Ceramics Class Does Raku Firing

Haley Hazod, Reporter

Raku firing is a fast-fire ceramics technique used to make difficult patterns and designs. The ceramics class at north and south campus are using this technique in the parking lots. Brock Rumohr is the teacher for the ceramics class. Arrowhead also offers an Advanced Ceramics course.

 

Brock Rumohr, an Arrowhead art teacher, said, “Contemporary Raku firing is loosely based on an ancient Japanese ceramics technique. The process is very fun, very hands on, and it allows for the creation of surfaces and glaze colors that are very difficult to get in other ways.”

 

The pieces are first fired using the bisque firing technique. This is the first fire of an art piece to make it strong and keep it together. The next step is taking the pieces that are glazed and putting them into an outdoor kiln. The art class heats up the kiln with a propane burner. After the glaze has melted, the pieces are removed with tongs and placed into a trash can. The trash can is filled with combustible materials including straw, newspaper, and pine needles. Next, the lid is placed on the trash can.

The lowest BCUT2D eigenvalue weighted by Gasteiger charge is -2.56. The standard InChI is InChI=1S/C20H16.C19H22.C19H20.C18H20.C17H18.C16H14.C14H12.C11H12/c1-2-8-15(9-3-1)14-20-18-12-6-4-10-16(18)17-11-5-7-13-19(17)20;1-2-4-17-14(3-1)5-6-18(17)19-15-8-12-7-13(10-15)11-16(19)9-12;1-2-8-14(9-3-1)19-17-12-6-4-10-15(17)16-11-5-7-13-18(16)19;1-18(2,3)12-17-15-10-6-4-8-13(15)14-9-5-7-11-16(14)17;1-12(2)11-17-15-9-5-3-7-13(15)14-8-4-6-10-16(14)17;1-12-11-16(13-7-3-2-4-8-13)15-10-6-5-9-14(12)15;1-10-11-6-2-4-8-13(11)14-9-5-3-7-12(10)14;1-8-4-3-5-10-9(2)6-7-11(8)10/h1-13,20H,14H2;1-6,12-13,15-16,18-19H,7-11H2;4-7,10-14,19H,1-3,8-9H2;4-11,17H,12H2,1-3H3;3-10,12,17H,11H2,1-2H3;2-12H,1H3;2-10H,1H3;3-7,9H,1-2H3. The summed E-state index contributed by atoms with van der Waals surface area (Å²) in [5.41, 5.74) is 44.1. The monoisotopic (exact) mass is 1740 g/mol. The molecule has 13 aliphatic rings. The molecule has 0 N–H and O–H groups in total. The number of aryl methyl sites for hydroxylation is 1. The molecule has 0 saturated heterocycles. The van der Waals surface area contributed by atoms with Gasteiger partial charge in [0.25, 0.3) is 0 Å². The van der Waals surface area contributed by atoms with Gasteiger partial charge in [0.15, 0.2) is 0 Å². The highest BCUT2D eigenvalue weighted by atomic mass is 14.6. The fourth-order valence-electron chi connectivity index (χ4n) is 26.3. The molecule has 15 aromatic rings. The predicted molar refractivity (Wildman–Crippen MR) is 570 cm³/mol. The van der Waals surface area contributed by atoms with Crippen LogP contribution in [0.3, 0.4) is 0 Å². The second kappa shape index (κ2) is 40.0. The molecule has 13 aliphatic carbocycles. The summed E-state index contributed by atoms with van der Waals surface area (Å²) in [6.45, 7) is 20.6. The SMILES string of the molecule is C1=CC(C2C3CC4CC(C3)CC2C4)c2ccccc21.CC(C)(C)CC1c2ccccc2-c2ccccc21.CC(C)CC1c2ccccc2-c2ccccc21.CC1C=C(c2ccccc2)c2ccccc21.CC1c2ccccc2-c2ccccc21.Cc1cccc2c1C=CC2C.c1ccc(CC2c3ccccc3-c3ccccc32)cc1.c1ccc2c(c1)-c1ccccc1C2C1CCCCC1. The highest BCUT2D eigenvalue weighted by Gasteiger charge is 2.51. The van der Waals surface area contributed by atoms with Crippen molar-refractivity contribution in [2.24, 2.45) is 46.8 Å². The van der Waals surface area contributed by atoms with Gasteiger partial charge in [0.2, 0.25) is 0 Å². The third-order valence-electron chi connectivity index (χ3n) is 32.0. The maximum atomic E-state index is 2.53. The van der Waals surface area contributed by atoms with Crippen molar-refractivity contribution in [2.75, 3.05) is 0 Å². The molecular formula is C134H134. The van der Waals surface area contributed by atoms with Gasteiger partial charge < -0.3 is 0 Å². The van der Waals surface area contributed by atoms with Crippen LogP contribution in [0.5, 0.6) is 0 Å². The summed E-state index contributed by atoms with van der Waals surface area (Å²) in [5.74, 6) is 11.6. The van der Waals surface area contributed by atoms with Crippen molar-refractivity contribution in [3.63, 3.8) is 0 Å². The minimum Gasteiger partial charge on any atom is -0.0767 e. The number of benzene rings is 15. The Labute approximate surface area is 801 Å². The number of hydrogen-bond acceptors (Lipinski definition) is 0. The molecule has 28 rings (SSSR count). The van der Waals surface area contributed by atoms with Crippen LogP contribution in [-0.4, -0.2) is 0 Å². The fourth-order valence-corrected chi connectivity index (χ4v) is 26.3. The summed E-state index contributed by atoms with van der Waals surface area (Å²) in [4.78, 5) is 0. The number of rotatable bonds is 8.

The raku firing produces an unpleasant smell because when the pieces are removed from the kiln and placed into the trash can, the combustibles start on fire. 

 

Rumohr said, “…they start on fire due to the heat of the piece (1,800 degrees F) . When you close the lid on the flaming combustibles it creates a thick, dark, acrid smoke.”

 

The piece takes about 30-40 minutes to melt the glaze once the piece is in the kiln. Then the pieces are put into the cans and are ready after a couple of hours. There is an option to pull the piece out and submerge it in a bucket of water. That is called quenching and it can pose a greater risk of cracking the piece.

 

Senior Alicia Bouton said, “I liked raku because it was a new way to fire ceramic pieces and a new experience with Arrowhead’s art department. You didn’t know what your piece was going to look like and every piece was unique.”